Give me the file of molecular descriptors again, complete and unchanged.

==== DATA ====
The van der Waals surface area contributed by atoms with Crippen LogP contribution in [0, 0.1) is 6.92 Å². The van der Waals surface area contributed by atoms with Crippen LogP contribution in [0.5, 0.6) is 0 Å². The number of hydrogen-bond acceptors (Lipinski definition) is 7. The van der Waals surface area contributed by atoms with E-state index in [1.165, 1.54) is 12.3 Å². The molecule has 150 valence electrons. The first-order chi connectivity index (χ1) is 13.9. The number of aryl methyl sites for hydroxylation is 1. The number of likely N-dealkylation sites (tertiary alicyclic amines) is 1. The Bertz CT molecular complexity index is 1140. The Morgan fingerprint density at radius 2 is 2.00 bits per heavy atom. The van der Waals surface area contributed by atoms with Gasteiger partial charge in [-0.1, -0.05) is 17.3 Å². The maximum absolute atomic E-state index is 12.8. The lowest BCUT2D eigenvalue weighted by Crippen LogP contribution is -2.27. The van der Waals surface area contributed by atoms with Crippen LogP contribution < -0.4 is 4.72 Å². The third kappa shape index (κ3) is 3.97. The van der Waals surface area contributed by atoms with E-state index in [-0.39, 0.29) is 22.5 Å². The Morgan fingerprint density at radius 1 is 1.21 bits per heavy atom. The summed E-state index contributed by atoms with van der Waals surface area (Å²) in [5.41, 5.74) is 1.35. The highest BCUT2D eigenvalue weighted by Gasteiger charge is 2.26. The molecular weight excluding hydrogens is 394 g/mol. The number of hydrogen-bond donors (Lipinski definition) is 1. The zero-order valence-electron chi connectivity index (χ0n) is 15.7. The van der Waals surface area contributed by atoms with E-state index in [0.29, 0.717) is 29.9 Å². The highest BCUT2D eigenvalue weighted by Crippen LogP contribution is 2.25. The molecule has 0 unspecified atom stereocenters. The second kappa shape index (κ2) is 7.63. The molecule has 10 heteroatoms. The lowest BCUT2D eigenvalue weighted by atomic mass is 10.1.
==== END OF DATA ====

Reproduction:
The van der Waals surface area contributed by atoms with Crippen LogP contribution in [0, 0.1) is 6.92 Å². The van der Waals surface area contributed by atoms with Crippen LogP contribution in [0.5, 0.6) is 0 Å². The number of hydrogen-bond acceptors (Lipinski definition) is 7. The van der Waals surface area contributed by atoms with E-state index in [1.165, 1.54) is 12.3 Å². The molecule has 150 valence electrons. The first-order chi connectivity index (χ1) is 13.9. The number of aryl methyl sites for hydroxylation is 1. The number of likely N-dealkylation sites (tertiary alicyclic amines) is 1. The Bertz CT molecular complexity index is 1140. The Morgan fingerprint density at radius 2 is 2.00 bits per heavy atom. The van der Waals surface area contributed by atoms with Gasteiger partial charge in [-0.1, -0.05) is 17.3 Å². The maximum absolute atomic E-state index is 12.8. The lowest BCUT2D eigenvalue weighted by Crippen LogP contribution is -2.27. The van der Waals surface area contributed by atoms with Crippen LogP contribution < -0.4 is 4.72 Å². The third kappa shape index (κ3) is 3.97. The van der Waals surface area contributed by atoms with E-state index in [-0.39, 0.29) is 22.5 Å². The Morgan fingerprint density at radius 1 is 1.21 bits per heavy atom. The summed E-state index contributed by atoms with van der Waals surface area (Å²) in [5.41, 5.74) is 1.35. The highest BCUT2D eigenvalue weighted by Gasteiger charge is 2.26. The molecular weight excluding hydrogens is 394 g/mol. The number of hydrogen-bond donors (Lipinski definition) is 1. The zero-order valence-electron chi connectivity index (χ0n) is 15.7. The van der Waals surface area contributed by atoms with E-state index in [0.29, 0.717) is 29.9 Å². The highest BCUT2D eigenvalue weighted by Crippen LogP contribution is 2.25. The molecule has 0 unspecified atom stereocenters. The second kappa shape index (κ2) is 7.63. The molecule has 10 heteroatoms. The lowest BCUT2D eigenvalue weighted by atomic mass is 10.1.